Facebook's big solution to combating election ad fraud: Snail mail

Lo-tech brainwave 'won't solve everything', says biz

A picture of a US mail box

In the face of increasing public pressure to address election fraud, Facebook has come up with a novel way to check who's buying advertising on its site – snail mail.

As the Zuckerborg's shine rapidly fades, and governments and users wake up to the effects it has had on society, the firm is engaged in a battle to prove it can tackle the problems it has, in part, created.

Central to this are criticisms over the ease with which Russian actors were able to use and manipulate the platform – and others – to influence the 2016 US presidential election.

One concern raised on both sides of the Atlantic is how Facebook monitors who is buying advertising on the site, to ensure they are based in the country in question. In the US, foreign nationals can't donate money to, or spend cash on, federal, state or local elections.

Similar rules apply in the UK, and parliamentarians have slammed Facebook's inability to say where money for campaign ads came from, saying that if cash came from overseas the biz could be "facilitating an illegal act".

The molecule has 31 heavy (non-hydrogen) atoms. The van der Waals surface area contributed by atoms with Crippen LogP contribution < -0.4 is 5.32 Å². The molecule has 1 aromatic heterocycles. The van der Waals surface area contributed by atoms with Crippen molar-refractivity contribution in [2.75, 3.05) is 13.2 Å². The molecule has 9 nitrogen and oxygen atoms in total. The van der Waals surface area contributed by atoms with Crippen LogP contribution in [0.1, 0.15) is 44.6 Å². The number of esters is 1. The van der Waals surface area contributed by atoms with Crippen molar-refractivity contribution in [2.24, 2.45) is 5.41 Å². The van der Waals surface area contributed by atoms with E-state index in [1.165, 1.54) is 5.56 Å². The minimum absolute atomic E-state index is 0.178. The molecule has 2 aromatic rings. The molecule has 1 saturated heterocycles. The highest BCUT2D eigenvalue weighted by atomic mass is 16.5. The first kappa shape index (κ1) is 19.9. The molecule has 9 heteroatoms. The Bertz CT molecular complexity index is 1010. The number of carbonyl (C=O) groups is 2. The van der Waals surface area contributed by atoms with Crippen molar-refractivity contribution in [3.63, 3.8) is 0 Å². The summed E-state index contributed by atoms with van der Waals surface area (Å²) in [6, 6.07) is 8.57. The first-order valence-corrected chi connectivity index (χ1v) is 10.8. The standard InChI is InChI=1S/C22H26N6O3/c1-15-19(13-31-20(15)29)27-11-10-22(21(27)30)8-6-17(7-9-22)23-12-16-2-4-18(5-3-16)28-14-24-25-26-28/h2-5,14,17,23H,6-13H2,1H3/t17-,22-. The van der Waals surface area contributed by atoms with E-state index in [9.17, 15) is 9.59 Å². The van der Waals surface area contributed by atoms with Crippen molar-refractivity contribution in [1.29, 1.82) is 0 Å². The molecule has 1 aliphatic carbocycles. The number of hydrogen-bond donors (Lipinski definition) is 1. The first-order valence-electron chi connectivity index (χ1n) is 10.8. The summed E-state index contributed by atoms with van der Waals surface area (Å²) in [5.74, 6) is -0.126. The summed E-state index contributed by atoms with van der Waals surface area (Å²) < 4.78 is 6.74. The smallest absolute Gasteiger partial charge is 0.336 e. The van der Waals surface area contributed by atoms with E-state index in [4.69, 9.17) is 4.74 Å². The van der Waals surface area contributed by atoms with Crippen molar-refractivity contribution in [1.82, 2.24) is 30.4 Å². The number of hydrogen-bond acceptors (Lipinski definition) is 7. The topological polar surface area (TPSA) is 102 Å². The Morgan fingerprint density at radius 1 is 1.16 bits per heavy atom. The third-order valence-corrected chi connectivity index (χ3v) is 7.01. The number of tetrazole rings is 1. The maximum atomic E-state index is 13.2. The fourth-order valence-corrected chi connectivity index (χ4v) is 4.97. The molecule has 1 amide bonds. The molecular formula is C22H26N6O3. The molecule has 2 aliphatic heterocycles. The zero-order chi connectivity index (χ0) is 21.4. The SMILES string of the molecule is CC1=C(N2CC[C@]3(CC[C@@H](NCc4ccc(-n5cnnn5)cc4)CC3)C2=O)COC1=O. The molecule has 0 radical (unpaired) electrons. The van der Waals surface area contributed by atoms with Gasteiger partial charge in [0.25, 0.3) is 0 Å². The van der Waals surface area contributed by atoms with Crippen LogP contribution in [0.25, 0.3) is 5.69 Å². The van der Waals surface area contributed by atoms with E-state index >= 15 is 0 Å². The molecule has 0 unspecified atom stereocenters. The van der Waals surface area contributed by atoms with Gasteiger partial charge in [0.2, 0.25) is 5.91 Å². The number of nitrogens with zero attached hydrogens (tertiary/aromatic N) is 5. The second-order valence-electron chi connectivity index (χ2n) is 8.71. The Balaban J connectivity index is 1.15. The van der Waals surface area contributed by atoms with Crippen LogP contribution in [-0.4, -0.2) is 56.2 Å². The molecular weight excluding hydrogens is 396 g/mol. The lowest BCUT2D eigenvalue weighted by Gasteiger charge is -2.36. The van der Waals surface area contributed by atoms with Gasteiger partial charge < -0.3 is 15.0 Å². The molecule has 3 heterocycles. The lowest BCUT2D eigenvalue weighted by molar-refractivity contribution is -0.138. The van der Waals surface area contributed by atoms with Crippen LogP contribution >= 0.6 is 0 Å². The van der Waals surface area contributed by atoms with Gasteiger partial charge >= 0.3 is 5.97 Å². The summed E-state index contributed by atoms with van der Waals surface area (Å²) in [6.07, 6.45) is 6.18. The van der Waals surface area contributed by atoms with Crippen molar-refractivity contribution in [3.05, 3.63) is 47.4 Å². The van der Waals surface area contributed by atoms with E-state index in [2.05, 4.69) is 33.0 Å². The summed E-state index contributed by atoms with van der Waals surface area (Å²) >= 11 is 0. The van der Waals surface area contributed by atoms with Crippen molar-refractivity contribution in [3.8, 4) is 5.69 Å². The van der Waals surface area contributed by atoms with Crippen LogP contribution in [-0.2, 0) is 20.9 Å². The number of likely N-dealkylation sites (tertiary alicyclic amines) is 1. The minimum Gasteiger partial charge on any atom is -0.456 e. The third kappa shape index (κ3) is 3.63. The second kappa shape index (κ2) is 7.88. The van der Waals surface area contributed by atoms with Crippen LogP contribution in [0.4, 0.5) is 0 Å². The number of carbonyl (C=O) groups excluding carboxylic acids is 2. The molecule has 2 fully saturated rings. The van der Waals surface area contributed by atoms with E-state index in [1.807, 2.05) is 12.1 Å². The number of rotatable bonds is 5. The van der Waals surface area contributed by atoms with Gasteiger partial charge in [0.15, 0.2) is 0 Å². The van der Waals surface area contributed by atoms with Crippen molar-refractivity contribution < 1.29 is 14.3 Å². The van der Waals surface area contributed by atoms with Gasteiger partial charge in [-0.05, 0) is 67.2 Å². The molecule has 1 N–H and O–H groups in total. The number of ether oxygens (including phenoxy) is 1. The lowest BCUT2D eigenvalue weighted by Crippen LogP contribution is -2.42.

In a bid to address this, Facebook has announced plans to send potential advertisers codes through the post so they can prove they live where they claim to.

The change, announced at the US conference of the National Association of Secretaries of State this weekend, will be for adverts that mention a specific candidate rather than issue-based ads, Reuters reported.

"If you run an ad mentioning a candidate, we are going to mail you a postcard and you will have to use that code to prove you are in the United States," Katie Harbath, Facebook's global director of policy programs, is quoted as saying.

It isn't clear exactly how the system will work, but presumably it will be more complex than sending potential purchasers a postcard to an address they supply (El Reg imagines it would be pretty simple to scam such a system, with a forwarding address, for instance).

But the firm isn't making too much of its lo-tech solution, anyway. "It won't solve everything," Harbath told Reuters, showing true mastery of understatement.

Facebook hasn't said when the system will be rolled out, although it indicated it would be in use before the US midterm elections in November this year.

The Register asked Facebook whether the plan would also be extended to UK political campaigns and we'll update this if they give us an answer. ®

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